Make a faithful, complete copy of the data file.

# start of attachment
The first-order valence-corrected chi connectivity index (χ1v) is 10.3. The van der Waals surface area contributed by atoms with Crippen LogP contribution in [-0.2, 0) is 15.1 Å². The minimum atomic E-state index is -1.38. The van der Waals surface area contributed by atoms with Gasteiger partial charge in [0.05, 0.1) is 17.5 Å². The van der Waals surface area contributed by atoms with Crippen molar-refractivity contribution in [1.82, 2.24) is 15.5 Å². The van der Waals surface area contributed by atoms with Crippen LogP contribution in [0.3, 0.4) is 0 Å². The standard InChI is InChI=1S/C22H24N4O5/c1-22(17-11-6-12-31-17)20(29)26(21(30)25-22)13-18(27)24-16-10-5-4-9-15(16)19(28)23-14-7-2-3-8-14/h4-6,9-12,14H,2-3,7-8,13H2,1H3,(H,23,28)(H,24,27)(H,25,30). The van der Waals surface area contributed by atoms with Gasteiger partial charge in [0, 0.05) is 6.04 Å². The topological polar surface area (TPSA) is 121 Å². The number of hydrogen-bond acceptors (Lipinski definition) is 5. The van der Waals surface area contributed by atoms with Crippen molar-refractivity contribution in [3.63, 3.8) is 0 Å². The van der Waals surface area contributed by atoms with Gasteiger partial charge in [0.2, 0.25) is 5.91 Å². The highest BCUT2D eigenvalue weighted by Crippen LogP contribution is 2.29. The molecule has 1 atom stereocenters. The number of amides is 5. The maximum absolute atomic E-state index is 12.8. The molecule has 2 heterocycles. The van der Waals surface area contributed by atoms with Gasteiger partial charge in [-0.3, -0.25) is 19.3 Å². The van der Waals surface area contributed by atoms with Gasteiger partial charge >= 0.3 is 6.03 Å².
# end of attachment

The first-order valence-corrected chi connectivity index (χ1v) is 10.3. The van der Waals surface area contributed by atoms with Crippen LogP contribution in [-0.2, 0) is 15.1 Å². The minimum atomic E-state index is -1.38. The van der Waals surface area contributed by atoms with Gasteiger partial charge in [0.05, 0.1) is 17.5 Å². The van der Waals surface area contributed by atoms with Crippen molar-refractivity contribution in [1.82, 2.24) is 15.5 Å². The van der Waals surface area contributed by atoms with Crippen LogP contribution in [0.3, 0.4) is 0 Å². The standard InChI is InChI=1S/C22H24N4O5/c1-22(17-11-6-12-31-17)20(29)26(21(30)25-22)13-18(27)24-16-10-5-4-9-15(16)19(28)23-14-7-2-3-8-14/h4-6,9-12,14H,2-3,7-8,13H2,1H3,(H,23,28)(H,24,27)(H,25,30). The van der Waals surface area contributed by atoms with Gasteiger partial charge in [0, 0.05) is 6.04 Å². The topological polar surface area (TPSA) is 121 Å². The number of hydrogen-bond acceptors (Lipinski definition) is 5. The van der Waals surface area contributed by atoms with Crippen molar-refractivity contribution in [3.63, 3.8) is 0 Å². The van der Waals surface area contributed by atoms with Gasteiger partial charge in [0.2, 0.25) is 5.91 Å². The highest BCUT2D eigenvalue weighted by Crippen LogP contribution is 2.29. The molecule has 1 atom stereocenters. The number of amides is 5. The maximum absolute atomic E-state index is 12.8. The molecule has 2 heterocycles. The van der Waals surface area contributed by atoms with Gasteiger partial charge in [-0.3, -0.25) is 19.3 Å². The van der Waals surface area contributed by atoms with Gasteiger partial charge >= 0.3 is 6.03 Å².